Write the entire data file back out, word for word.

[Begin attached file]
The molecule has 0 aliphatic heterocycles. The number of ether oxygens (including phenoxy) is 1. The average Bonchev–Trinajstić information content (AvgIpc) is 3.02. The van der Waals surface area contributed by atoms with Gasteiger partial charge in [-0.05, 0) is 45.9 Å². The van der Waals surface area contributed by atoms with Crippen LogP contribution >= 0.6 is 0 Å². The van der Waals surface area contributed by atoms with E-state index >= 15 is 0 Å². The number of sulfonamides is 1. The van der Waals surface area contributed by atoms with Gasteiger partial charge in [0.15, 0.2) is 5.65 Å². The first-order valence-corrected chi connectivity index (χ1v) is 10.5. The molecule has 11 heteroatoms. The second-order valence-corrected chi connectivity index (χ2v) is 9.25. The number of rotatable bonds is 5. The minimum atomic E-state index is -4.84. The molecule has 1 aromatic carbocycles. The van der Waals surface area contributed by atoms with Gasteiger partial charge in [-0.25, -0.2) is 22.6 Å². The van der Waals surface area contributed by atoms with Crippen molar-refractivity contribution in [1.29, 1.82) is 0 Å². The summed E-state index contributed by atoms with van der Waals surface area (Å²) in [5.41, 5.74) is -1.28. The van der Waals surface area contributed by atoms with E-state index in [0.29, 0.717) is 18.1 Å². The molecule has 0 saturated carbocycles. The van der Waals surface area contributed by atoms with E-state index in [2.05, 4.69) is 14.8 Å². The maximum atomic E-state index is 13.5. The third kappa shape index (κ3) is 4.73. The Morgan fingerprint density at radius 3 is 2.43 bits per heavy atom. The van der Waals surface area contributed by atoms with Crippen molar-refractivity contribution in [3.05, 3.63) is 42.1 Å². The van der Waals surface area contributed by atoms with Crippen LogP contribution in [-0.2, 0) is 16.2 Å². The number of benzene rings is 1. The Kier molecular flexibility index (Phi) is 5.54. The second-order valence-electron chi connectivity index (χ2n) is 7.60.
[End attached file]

The molecule has 0 aliphatic heterocycles. The number of ether oxygens (including phenoxy) is 1. The average Bonchev–Trinajstić information content (AvgIpc) is 3.02. The van der Waals surface area contributed by atoms with Gasteiger partial charge in [-0.05, 0) is 45.9 Å². The van der Waals surface area contributed by atoms with Crippen LogP contribution >= 0.6 is 0 Å². The van der Waals surface area contributed by atoms with E-state index >= 15 is 0 Å². The number of sulfonamides is 1. The van der Waals surface area contributed by atoms with Gasteiger partial charge in [0.15, 0.2) is 5.65 Å². The first-order valence-corrected chi connectivity index (χ1v) is 10.5. The molecule has 11 heteroatoms. The second-order valence-corrected chi connectivity index (χ2v) is 9.25. The number of rotatable bonds is 5. The minimum atomic E-state index is -4.84. The molecule has 1 aromatic carbocycles. The van der Waals surface area contributed by atoms with Gasteiger partial charge in [-0.25, -0.2) is 22.6 Å². The van der Waals surface area contributed by atoms with Crippen molar-refractivity contribution in [1.29, 1.82) is 0 Å². The summed E-state index contributed by atoms with van der Waals surface area (Å²) in [5.41, 5.74) is -1.28. The van der Waals surface area contributed by atoms with E-state index in [0.29, 0.717) is 18.1 Å². The molecule has 0 saturated carbocycles. The van der Waals surface area contributed by atoms with E-state index in [2.05, 4.69) is 14.8 Å². The maximum atomic E-state index is 13.5. The third kappa shape index (κ3) is 4.73. The Morgan fingerprint density at radius 3 is 2.43 bits per heavy atom. The van der Waals surface area contributed by atoms with Crippen molar-refractivity contribution in [3.05, 3.63) is 42.1 Å². The van der Waals surface area contributed by atoms with Crippen LogP contribution in [-0.2, 0) is 16.2 Å². The number of benzene rings is 1. The Kier molecular flexibility index (Phi) is 5.54. The second-order valence-electron chi connectivity index (χ2n) is 7.60.